Functional characterization and categorization of missense mutations that cause methylmalonyl-CoA mutase (MUT) deficiency.
Forny P., Froese DS., Suormala T., Yue WW., Baumgartner MR.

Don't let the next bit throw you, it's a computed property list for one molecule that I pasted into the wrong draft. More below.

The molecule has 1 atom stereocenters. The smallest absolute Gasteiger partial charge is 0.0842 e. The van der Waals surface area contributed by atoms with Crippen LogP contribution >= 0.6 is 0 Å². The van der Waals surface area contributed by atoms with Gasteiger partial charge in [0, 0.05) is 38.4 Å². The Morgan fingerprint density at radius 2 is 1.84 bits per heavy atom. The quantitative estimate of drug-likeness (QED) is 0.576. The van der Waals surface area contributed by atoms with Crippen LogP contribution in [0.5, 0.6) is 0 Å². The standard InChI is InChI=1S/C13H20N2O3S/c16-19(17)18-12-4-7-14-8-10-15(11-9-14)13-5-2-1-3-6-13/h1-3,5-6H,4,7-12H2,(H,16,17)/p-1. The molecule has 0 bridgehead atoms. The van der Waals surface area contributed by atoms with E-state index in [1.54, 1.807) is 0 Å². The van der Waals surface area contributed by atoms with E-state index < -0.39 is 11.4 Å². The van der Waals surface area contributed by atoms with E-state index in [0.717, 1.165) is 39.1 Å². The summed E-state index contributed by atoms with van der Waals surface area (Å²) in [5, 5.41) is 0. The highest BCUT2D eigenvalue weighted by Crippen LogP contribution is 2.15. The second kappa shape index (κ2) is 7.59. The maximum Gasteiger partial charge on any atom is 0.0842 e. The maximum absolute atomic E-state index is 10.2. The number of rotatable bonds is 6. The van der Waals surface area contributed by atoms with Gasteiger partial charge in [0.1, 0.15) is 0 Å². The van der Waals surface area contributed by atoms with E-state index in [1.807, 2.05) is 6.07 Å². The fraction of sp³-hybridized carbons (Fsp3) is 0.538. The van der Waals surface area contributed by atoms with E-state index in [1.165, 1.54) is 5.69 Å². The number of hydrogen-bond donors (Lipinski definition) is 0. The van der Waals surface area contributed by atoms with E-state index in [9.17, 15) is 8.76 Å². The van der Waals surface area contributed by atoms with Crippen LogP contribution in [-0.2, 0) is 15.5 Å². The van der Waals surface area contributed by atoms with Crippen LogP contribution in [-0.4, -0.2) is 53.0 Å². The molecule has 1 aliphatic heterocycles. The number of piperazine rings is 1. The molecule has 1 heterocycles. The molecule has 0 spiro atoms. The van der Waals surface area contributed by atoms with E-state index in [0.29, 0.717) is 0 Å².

Methylmalonyl-CoA mutase (MUT) is an essential enzyme in propionate catabolism that requires adenosylcobalamin as a cofactor. Almost 250 inherited mutations in the MUT gene are known to cause the devastating disorder methylmalonic aciduria; however, the mechanism of dysfunction of these mutations, more than half of which are missense changes, has not been thoroughly investigated. Here, we examined 23 patient missense mutations covering a spectrum of exonic/structural regions, clinical phenotypes, and ethnic populations in order to determine their influence on protein stability, using two recombinant expression systems and a thermostability assay, and enzymatic function by measuring MUT activity and affinity for its cofactor and substrate. Our data stratify MUT missense mutations into categories of biochemical defects, including (1) reduced protein level due to misfolding, (2) increased thermolability, (3) impaired enzyme activity, and (4) reduced cofactor response in substrate turnover. We further demonstrate the stabilization of wild-type and thermolabile mutants by chemical chaperones in vitro and in bacterial cells. This in-depth mutation study illustrates the tools available for MUT enzyme characterization, guides future categorization of further missense mutations, and supports the development of alternative, chaperone-based therapy for patients not responding to current treatment.